- A wide variety of storage devices from several different vendors.
Such complexity is the primary reason to deploy software technology to provide recovery assurance. What should an organization look for in recovery assurance software technology that helps ensure recoverability? Generally, managing and assuring recovery requires:
- System recoverability: No data center is recoverable unless the operating system is intact. The recovery assurance software you choose should track and ensure all system-related data sets are available at the remote site, whether they’re available on backup tape, or on disk as backup files, PIT copies or as a result of replication or mirroring.
- Application recoverability: Once the system is available, the business-critical applications are the next priority for recovery. Even in a mirrored environment, a missing file can cause a delay in recovering and restarting these applications, so the technology you select should eliminate these delays by ensuring all critical data is available and intact. In addition, the solution you choose should be able to find critical data regardless of where it’s physically located.
- Prioritization of application recovery: In a major outage or disaster, not all applications need to be restored simultaneously. Look for a solution that enables a customized, phased restore process and prevents the accidental overlay of restored data sets, especially if you have multiple applications with varying recovery objectives.
- Automation of critical data set identification: Identifying critical, non-critical and allocate-only application data sets ensures your data is always recoverable. Automating this identification process, regardless of the media it’s on, streamlines recovery management. Ongoing monitoring of application changes is necessary to ensure critical data isn’t inadvertently left out of the recovery scenario. You should also look for a solution with reporting capabilities to present the analysis in a historical or daily mode and illustrate application interdependencies.
Even minor physical or logical failures may result in suspended or halted batch processing. So organizations that leverage batch processing should incorporate swift resumption of batch operations into their recovery strategy. A key element in restoring or rerunning a batch cycle is using an appropriate synchronization point. To simplify restoration of batch operations, select recovery software that helps you identify the appropriate synch point and restart or rerun the batch as appropriate. Ideally, you should be able to isolate specific applications so more critical batches can run first.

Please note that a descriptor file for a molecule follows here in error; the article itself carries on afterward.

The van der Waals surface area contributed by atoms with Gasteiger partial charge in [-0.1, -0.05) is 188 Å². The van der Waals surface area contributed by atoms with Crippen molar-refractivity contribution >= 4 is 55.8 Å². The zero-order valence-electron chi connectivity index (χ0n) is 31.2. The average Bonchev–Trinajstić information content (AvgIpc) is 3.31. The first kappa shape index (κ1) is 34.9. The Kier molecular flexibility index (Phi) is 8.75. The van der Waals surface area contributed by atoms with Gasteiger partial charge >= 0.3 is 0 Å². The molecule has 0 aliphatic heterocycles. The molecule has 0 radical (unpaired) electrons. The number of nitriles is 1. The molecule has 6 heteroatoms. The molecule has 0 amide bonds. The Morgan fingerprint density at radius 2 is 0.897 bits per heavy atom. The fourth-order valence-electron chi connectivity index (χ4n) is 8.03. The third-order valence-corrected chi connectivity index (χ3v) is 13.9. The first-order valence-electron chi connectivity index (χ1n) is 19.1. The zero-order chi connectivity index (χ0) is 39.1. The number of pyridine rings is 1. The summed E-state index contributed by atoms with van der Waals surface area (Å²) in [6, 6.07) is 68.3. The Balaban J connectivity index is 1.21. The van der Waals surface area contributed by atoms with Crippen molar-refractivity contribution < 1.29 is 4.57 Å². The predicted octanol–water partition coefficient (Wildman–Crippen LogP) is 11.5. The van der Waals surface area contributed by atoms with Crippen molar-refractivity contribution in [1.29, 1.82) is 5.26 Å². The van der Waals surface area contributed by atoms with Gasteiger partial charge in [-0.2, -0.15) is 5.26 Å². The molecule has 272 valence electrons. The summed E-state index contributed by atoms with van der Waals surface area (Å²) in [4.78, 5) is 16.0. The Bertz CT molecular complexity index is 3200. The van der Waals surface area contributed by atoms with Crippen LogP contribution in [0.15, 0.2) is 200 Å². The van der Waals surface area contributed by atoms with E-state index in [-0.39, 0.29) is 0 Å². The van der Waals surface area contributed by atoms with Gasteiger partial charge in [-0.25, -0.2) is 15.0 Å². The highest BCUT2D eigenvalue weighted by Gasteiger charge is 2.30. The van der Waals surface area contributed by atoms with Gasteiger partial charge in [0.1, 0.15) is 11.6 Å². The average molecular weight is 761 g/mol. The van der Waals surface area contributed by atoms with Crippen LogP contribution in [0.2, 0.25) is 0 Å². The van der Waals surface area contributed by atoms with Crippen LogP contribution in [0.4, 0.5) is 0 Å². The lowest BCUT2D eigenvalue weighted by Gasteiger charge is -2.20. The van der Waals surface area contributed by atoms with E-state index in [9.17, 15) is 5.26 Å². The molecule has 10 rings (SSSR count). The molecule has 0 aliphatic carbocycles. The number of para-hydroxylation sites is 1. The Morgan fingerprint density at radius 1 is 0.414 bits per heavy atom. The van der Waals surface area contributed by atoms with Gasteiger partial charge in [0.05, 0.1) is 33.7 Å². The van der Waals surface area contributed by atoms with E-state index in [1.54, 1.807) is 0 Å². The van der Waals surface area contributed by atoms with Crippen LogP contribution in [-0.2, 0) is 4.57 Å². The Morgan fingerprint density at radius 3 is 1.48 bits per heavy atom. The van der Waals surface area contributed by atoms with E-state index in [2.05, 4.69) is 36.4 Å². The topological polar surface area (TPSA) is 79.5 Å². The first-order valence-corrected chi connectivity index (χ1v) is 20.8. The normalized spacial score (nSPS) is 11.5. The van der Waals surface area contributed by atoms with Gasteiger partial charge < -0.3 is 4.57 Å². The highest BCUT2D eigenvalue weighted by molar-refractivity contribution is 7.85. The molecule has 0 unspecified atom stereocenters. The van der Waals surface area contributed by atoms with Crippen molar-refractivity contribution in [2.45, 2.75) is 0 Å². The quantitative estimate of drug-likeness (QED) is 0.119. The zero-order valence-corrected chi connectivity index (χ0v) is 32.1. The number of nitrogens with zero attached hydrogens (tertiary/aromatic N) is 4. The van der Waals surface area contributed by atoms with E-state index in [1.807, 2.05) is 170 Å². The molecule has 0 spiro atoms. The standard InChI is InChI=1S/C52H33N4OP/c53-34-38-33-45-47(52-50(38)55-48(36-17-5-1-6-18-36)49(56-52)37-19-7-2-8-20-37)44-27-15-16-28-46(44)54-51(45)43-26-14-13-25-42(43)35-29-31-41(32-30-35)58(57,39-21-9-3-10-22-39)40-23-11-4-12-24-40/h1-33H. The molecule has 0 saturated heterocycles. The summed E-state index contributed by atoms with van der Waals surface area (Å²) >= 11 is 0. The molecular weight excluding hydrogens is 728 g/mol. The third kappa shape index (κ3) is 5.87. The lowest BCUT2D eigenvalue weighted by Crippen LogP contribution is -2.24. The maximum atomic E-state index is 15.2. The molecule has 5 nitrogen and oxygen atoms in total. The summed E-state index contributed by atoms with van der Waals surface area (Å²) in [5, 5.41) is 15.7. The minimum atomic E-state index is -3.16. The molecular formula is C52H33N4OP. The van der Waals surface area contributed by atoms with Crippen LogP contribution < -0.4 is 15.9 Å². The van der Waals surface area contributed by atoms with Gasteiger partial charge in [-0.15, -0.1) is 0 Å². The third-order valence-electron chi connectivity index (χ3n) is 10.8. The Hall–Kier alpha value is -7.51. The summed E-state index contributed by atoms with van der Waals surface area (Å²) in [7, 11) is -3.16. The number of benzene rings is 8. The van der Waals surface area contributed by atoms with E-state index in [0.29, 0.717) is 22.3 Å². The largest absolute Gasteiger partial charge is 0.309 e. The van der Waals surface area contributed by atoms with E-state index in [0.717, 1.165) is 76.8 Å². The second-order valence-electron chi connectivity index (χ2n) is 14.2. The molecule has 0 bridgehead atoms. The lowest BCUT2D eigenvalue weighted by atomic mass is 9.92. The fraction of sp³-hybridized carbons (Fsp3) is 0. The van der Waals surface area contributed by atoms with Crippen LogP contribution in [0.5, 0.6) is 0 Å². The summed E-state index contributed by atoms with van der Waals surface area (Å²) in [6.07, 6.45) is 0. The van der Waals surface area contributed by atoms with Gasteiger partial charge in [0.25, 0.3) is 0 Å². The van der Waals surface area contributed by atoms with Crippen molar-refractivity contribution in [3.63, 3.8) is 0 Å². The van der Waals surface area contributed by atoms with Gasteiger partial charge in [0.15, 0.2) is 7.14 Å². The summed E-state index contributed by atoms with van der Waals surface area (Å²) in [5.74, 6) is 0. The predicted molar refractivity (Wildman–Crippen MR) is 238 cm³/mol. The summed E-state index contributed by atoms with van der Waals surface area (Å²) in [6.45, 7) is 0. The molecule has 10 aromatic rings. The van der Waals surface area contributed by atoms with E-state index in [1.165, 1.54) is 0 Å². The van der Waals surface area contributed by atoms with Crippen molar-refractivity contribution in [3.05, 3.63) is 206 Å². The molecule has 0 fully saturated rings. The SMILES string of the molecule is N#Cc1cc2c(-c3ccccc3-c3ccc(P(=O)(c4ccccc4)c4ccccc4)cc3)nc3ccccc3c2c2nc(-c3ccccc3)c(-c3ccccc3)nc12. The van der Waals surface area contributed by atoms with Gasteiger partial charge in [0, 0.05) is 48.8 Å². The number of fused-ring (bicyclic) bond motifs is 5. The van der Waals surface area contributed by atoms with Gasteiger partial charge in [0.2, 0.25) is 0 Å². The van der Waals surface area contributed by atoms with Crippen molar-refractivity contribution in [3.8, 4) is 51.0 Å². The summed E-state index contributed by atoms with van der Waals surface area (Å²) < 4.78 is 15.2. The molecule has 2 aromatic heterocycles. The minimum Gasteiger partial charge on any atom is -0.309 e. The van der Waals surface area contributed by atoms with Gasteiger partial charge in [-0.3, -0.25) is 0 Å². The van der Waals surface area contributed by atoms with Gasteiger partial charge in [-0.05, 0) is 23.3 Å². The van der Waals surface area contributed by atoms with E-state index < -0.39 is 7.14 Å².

It can be difficult to determine the resources necessary to recover in a given scenario, and it may not be practical to apply the same level of resource investment to each scenario. To help you size various recovery scenarios and reserve only the resources you need, simulation or modeling is helpful. Some recovery assurance solutions include the ability to model recovery scenarios tailored to the number of applications or jobs to be recovered; this streamlines planning, testing and resource allocation efforts, saving time and money. This type of modeling can also help identify unnecessary or redundant backups, enabling further cost savings.
To further simplify management, look for a solution that provides a central console from which to view the status of applications, backups, replicas, and mirrors. This capability, combined with reports, can substantially improve the ability to demonstrate recoverability to non-IT personnel—such as business management, auditors, and other interested parties.